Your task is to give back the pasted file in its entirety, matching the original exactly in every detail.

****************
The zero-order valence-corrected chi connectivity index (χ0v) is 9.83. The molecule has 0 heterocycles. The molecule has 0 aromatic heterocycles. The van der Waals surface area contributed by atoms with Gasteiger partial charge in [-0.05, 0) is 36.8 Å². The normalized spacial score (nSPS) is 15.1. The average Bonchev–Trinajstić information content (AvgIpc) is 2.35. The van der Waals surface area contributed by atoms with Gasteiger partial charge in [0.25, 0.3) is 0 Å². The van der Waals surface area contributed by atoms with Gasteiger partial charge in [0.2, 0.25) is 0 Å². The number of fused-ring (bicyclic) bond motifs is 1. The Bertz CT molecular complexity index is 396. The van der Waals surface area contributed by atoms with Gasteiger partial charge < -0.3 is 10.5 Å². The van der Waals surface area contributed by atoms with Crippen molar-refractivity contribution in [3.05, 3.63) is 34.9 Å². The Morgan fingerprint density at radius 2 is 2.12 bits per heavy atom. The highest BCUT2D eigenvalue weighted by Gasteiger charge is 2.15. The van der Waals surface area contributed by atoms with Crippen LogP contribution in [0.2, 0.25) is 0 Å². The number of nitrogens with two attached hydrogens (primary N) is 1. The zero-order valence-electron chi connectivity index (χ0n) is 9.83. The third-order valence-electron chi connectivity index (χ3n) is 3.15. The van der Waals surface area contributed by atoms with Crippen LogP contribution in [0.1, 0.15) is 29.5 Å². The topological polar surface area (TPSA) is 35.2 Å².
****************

The zero-order valence-corrected chi connectivity index (χ0v) is 9.83. The molecule has 0 heterocycles. The molecule has 0 aromatic heterocycles. The van der Waals surface area contributed by atoms with Gasteiger partial charge in [-0.05, 0) is 36.8 Å². The normalized spacial score (nSPS) is 15.1. The average Bonchev–Trinajstić information content (AvgIpc) is 2.35. The van der Waals surface area contributed by atoms with Gasteiger partial charge in [0.25, 0.3) is 0 Å². The van der Waals surface area contributed by atoms with Gasteiger partial charge in [0.2, 0.25) is 0 Å². The number of fused-ring (bicyclic) bond motifs is 1. The Bertz CT molecular complexity index is 396. The van der Waals surface area contributed by atoms with Gasteiger partial charge < -0.3 is 10.5 Å². The van der Waals surface area contributed by atoms with Crippen molar-refractivity contribution in [3.05, 3.63) is 34.9 Å². The Morgan fingerprint density at radius 2 is 2.12 bits per heavy atom. The highest BCUT2D eigenvalue weighted by Gasteiger charge is 2.15. The van der Waals surface area contributed by atoms with Crippen LogP contribution in [0.2, 0.25) is 0 Å². The number of nitrogens with two attached hydrogens (primary N) is 1. The zero-order valence-electron chi connectivity index (χ0n) is 9.83. The third-order valence-electron chi connectivity index (χ3n) is 3.15. The van der Waals surface area contributed by atoms with Crippen LogP contribution in [0.1, 0.15) is 29.5 Å². The topological polar surface area (TPSA) is 35.2 Å².